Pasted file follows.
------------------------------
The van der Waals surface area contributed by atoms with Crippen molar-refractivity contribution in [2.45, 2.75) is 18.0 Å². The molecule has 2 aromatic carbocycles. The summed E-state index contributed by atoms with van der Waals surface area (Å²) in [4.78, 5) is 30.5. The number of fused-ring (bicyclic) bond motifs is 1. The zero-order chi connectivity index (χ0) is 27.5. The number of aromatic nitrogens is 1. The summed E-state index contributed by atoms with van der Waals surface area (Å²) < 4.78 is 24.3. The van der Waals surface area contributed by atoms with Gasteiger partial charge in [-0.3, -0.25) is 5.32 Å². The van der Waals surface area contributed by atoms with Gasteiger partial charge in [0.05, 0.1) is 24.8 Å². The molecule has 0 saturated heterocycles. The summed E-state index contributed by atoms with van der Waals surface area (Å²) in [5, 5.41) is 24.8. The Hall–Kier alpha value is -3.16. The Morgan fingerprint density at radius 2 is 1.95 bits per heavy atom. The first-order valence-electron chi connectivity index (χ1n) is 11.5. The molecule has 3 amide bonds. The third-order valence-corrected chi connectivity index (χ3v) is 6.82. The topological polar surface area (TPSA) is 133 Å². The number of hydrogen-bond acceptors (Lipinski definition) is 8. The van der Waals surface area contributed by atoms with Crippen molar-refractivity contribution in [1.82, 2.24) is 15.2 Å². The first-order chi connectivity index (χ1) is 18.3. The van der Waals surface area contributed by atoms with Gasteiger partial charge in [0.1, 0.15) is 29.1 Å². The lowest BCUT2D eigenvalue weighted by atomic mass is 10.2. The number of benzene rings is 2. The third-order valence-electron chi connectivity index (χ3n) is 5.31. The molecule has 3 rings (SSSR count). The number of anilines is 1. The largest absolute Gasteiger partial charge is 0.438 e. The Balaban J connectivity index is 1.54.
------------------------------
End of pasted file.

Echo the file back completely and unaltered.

The van der Waals surface area contributed by atoms with Crippen molar-refractivity contribution in [2.45, 2.75) is 18.0 Å². The molecule has 2 aromatic carbocycles. The summed E-state index contributed by atoms with van der Waals surface area (Å²) in [4.78, 5) is 30.5. The number of fused-ring (bicyclic) bond motifs is 1. The zero-order chi connectivity index (χ0) is 27.5. The number of aromatic nitrogens is 1. The summed E-state index contributed by atoms with van der Waals surface area (Å²) < 4.78 is 24.3. The van der Waals surface area contributed by atoms with Gasteiger partial charge in [-0.3, -0.25) is 5.32 Å². The van der Waals surface area contributed by atoms with Gasteiger partial charge in [0.05, 0.1) is 24.8 Å². The molecule has 0 saturated heterocycles. The summed E-state index contributed by atoms with van der Waals surface area (Å²) in [5, 5.41) is 24.8. The Hall–Kier alpha value is -3.16. The Morgan fingerprint density at radius 2 is 1.95 bits per heavy atom. The first-order valence-electron chi connectivity index (χ1n) is 11.5. The molecule has 3 amide bonds. The third-order valence-corrected chi connectivity index (χ3v) is 6.82. The topological polar surface area (TPSA) is 133 Å². The number of hydrogen-bond acceptors (Lipinski definition) is 8. The van der Waals surface area contributed by atoms with Crippen molar-refractivity contribution in [1.82, 2.24) is 15.2 Å². The first-order chi connectivity index (χ1) is 18.3. The van der Waals surface area contributed by atoms with Gasteiger partial charge in [0.1, 0.15) is 29.1 Å². The lowest BCUT2D eigenvalue weighted by atomic mass is 10.2. The number of benzene rings is 2. The third-order valence-electron chi connectivity index (χ3n) is 5.31. The molecule has 3 rings (SSSR count). The number of anilines is 1. The largest absolute Gasteiger partial charge is 0.438 e. The Balaban J connectivity index is 1.54.